- Among Colorado voters under the age of 30, nearly six in ten voters — 59% — support Obama while 28% are for Romney. Among voters 30 to 44 years old, 48% are behind Obama compared with 43% who back Romney. Among those 45 to 59, Romney receives the support of 49% while Obama garners 42%. Looking at those 60 and older, 49% rally for Romney while 45% back Obama.
More Than Seven in Ten Firmly in Candidate’s Camp
Looking at intensity of support, 71% of registered voters in Colorado are firmly behind their choice of candidate while 23% are somewhat committed to their pick. Six percent might cast their ballot differently, and less than 1% is unsure.
- 74% of Obama’s supporters firmly back him. This compares with 67% of Romney’s supporters who have a similar level of commitment.
44% Very Enthusiastic About Voting in November
A plurality of the Colorado electorate — 44% — is very enthusiastic about voting in November. 37% are somewhat enthusiastic while 14% are not too enthusiastic. Five percent are not enthusiastic at all.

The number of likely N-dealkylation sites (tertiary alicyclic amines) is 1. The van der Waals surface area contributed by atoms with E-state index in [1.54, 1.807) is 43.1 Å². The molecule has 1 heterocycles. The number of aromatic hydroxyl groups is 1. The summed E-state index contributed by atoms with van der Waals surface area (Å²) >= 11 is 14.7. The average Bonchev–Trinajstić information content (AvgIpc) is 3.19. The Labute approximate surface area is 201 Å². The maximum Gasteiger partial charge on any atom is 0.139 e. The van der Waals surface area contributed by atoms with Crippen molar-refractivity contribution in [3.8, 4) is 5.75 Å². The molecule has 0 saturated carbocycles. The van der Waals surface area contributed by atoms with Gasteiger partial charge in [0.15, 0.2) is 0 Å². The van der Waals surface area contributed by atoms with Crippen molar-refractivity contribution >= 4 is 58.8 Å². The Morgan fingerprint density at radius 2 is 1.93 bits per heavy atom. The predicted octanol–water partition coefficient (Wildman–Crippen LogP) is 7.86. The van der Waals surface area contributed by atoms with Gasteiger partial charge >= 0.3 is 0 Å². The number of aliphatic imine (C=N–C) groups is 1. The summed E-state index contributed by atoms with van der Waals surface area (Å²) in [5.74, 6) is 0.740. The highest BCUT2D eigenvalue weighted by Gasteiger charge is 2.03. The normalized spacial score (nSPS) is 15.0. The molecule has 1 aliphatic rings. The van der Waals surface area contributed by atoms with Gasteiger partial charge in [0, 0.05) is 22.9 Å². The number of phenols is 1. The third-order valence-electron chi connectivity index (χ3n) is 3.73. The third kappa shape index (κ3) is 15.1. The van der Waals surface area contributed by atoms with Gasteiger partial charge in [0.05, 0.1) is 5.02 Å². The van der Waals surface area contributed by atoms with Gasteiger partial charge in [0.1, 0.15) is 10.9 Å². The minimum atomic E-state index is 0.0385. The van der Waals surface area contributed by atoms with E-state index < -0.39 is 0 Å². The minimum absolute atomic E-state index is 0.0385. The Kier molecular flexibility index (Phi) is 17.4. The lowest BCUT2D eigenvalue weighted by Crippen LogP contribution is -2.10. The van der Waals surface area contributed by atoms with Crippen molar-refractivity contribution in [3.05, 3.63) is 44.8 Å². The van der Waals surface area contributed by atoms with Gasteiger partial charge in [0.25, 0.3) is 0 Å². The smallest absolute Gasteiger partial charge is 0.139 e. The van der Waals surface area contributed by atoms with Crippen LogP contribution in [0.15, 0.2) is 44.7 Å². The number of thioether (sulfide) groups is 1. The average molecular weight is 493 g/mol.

- A majority of Romney’s supporters — 52% — are very enthusiastic about casting their ballot in the fall while 41% of Obama’s supporters have a similar level of enthusiasm.
Nearly Half in Colorado Disapproves of Obama’s Job Performance
When it comes to how President Obama is doing in office, 45% give him a thumbs-up. However, 49% disapprove, and 6% are unsure.
The Great Favorability Divide
47% of the Colorado electorate has a favorable impression of the president while the same proportion — 47% — perceives him unfavorably. Six percent are unsure.
This is not unlike the picture for Romney. 43% view him favorably while the same proportion — 43% — has an unfavorable opinion of him. 14% are unsure.
Same-Sex Marriage Issue Matters Little to 45%
While 28% of voters are more likely to support Obama because he supports same-sex marriage including 46% of Democrats, 27% are more likely to back Romney because he opposes same-sex marriage including 54% of Republicans. A plurality of the Colorado electorate — 45% — reports a candidate’s stance on the issue matters little to their vote. Only 1% is undecided.